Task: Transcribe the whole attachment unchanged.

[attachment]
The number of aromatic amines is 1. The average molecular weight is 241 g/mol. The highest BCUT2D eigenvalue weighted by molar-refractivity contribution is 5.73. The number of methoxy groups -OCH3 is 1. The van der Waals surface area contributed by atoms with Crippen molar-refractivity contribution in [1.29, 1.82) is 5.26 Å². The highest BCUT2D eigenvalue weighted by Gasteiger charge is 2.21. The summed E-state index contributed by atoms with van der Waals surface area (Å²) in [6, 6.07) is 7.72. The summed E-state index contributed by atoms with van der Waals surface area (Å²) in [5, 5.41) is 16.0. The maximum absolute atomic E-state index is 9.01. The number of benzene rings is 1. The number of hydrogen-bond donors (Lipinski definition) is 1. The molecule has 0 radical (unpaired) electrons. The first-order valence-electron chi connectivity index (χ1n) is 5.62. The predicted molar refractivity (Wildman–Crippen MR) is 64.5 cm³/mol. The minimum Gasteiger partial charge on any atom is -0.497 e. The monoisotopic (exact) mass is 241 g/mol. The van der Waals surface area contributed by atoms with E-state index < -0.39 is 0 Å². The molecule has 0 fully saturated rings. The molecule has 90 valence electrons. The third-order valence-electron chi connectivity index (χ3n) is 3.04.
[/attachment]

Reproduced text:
The number of aromatic amines is 1. The average molecular weight is 241 g/mol. The highest BCUT2D eigenvalue weighted by molar-refractivity contribution is 5.73. The number of methoxy groups -OCH3 is 1. The van der Waals surface area contributed by atoms with Crippen molar-refractivity contribution in [1.29, 1.82) is 5.26 Å². The highest BCUT2D eigenvalue weighted by Gasteiger charge is 2.21. The summed E-state index contributed by atoms with van der Waals surface area (Å²) in [6, 6.07) is 7.72. The summed E-state index contributed by atoms with van der Waals surface area (Å²) in [5, 5.41) is 16.0. The maximum absolute atomic E-state index is 9.01. The number of benzene rings is 1. The number of hydrogen-bond donors (Lipinski definition) is 1. The molecule has 0 radical (unpaired) electrons. The first-order valence-electron chi connectivity index (χ1n) is 5.62. The predicted molar refractivity (Wildman–Crippen MR) is 64.5 cm³/mol. The minimum Gasteiger partial charge on any atom is -0.497 e. The monoisotopic (exact) mass is 241 g/mol. The van der Waals surface area contributed by atoms with E-state index < -0.39 is 0 Å². The molecule has 0 fully saturated rings. The molecule has 90 valence electrons. The third-order valence-electron chi connectivity index (χ3n) is 3.04.